Dressage whips look like a simple implement, a 3- to 4-foot length of fiberglass covered with woven thread and a cap at the top so it won’t slip through your hand. Even so, there are a lot a variations on the theme, with some new ”looks” over the past few years even if the basic function hasn’t changed.
You now can get dressage whips in sparkly colors. There’s a greater selection in handle grips, from bamboo, to leather (woven, ribbed, plain and suede), gel, rubber (ribbed, plain, or pebbled), wood, velvet, and even no handle at all.
Caps come in brass, chrome, silver tone, gold tone, stainless steel, leather, nickel, rubber and with bling, and they’re shaped like a mushroom, ball or disc. What it all boils down to, though, is balance, which can be affected by the design of the shaft vs. that of your handle and cap.
Weaves. The ultra-stiff whips we saw a decade ago coated with thin metal seem to have mostly disappeared, while the braided cover that’s worked well for over a century is still the norm. The woven thread usually will be nylon or cotton. Important choices here are the tightness of the weave and whether or not the material is lacquered.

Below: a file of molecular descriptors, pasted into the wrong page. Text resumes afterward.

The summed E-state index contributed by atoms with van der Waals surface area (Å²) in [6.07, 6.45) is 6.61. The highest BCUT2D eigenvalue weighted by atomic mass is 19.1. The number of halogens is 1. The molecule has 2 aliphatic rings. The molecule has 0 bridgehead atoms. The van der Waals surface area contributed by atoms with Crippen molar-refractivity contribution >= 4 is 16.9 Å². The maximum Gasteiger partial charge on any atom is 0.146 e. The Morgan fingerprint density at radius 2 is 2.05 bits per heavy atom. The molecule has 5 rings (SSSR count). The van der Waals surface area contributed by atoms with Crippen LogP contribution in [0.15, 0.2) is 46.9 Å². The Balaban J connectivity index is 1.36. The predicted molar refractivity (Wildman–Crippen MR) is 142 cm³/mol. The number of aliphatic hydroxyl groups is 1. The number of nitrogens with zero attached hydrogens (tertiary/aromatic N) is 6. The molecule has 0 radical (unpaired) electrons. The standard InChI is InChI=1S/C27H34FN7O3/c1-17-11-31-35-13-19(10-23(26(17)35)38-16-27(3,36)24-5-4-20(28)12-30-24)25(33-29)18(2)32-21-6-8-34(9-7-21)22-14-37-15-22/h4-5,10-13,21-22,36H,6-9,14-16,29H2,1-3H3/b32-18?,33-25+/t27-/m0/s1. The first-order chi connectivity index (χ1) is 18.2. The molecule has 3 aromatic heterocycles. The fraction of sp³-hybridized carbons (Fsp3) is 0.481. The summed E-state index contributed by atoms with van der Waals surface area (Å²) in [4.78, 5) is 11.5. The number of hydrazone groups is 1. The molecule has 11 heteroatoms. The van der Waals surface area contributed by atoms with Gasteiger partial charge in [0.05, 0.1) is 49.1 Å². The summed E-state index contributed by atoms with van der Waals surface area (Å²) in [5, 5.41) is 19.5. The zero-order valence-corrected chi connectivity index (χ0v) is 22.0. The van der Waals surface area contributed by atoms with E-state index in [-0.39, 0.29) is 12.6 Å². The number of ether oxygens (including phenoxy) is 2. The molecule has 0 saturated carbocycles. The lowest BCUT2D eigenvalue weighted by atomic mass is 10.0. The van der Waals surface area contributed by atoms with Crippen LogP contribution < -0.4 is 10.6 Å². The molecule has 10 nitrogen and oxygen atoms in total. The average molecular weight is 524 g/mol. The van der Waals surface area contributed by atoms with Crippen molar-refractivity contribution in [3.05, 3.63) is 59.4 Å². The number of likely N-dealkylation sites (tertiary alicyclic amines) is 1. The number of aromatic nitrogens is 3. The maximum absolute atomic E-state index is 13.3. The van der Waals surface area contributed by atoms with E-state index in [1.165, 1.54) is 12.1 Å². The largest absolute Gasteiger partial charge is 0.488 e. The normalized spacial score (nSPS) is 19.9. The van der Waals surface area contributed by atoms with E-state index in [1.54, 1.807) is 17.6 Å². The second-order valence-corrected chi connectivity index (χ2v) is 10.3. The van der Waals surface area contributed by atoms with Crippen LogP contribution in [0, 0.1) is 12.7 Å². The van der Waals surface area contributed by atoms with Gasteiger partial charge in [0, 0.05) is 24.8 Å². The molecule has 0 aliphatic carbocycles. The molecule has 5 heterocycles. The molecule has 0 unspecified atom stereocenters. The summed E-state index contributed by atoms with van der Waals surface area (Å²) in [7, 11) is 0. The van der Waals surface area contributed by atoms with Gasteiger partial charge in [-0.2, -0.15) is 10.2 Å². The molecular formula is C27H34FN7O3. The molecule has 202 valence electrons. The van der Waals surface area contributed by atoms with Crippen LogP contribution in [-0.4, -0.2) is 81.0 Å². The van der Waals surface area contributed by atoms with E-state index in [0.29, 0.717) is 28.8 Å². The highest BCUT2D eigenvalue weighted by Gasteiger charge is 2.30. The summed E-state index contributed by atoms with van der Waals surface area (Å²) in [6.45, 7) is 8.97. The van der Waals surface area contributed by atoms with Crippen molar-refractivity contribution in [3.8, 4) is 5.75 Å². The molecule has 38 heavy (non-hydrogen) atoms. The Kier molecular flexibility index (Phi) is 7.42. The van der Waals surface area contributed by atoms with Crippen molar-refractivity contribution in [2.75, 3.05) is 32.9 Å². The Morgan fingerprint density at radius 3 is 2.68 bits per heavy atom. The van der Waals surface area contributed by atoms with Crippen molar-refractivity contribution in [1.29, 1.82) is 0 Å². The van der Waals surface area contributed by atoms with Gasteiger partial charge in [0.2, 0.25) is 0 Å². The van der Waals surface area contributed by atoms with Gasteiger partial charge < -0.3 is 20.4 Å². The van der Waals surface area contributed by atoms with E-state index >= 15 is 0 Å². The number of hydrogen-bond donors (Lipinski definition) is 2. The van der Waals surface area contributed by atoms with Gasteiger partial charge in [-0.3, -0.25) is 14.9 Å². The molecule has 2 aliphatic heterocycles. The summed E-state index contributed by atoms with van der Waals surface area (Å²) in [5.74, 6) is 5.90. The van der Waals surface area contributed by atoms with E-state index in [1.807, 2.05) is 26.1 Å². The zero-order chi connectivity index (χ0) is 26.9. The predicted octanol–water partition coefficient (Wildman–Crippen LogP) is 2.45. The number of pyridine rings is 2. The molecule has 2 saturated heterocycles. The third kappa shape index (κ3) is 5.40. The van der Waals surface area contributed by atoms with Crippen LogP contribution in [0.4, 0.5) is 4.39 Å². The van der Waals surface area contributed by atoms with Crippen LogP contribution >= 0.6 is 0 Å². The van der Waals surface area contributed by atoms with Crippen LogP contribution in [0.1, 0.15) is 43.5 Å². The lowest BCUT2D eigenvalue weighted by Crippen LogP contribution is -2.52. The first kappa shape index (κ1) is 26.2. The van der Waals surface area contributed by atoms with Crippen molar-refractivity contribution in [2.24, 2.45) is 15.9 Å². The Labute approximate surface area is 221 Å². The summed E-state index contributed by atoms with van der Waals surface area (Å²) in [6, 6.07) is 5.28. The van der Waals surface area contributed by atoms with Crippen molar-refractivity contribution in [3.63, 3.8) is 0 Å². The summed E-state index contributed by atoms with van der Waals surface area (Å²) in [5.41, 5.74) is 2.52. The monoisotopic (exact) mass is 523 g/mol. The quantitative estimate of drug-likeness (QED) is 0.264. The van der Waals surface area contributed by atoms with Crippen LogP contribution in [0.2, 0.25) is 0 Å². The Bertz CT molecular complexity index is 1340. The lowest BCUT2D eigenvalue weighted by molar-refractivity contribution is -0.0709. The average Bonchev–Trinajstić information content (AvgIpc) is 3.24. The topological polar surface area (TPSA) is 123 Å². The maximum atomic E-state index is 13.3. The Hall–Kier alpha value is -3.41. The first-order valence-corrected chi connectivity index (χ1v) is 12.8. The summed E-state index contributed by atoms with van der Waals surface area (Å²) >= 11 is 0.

Lacquer and a tight weave will get you a stiffer whip, but unless you’re experienced, the difference may be too subtle to matter much. The lacquered whip will also be less likely to fray and, while whips with a frayed shaft are still serviceable, they just don’t look as nice. A stiffer whip has a lighter touch, while a ”whippy” whip will have a bit more sting but also a little less control.
So, weave does make a difference. For most of us, a lacquered, stiff whip is the best choice.
Handles. Even though whip manufacturers make a big deal out of the materials in the handle, it’s not likely that you’ll be gripping that area at all but rather the base of the handle. Thus, balance will usually determine whether you’re comfortable holding a whip over an hour of riding. It can be difficult to sort out the balance point in a whip that doesn’t have a handle.
One time-tested solution to the balance problem, with or without a handle, is to slip a rubber rein stop onto your whip from the bottom and set it just at the point above where you want your hand. You won’t have to readjust your whip and it won’t fall out. The rubber rein stop is fine for showing and doesn’t get in the way when you switch the whip from side to side.
Overall, your choice of a handle matters little, if the whip designer did a good job with balance.
Balance. You want to carry the whip so that it angles across your thigh, not pointing down to the horse’s shoulder, and you don’t want to have to grip too hard. You should be able to touch the horse’s side lightly with a flick of the wrist.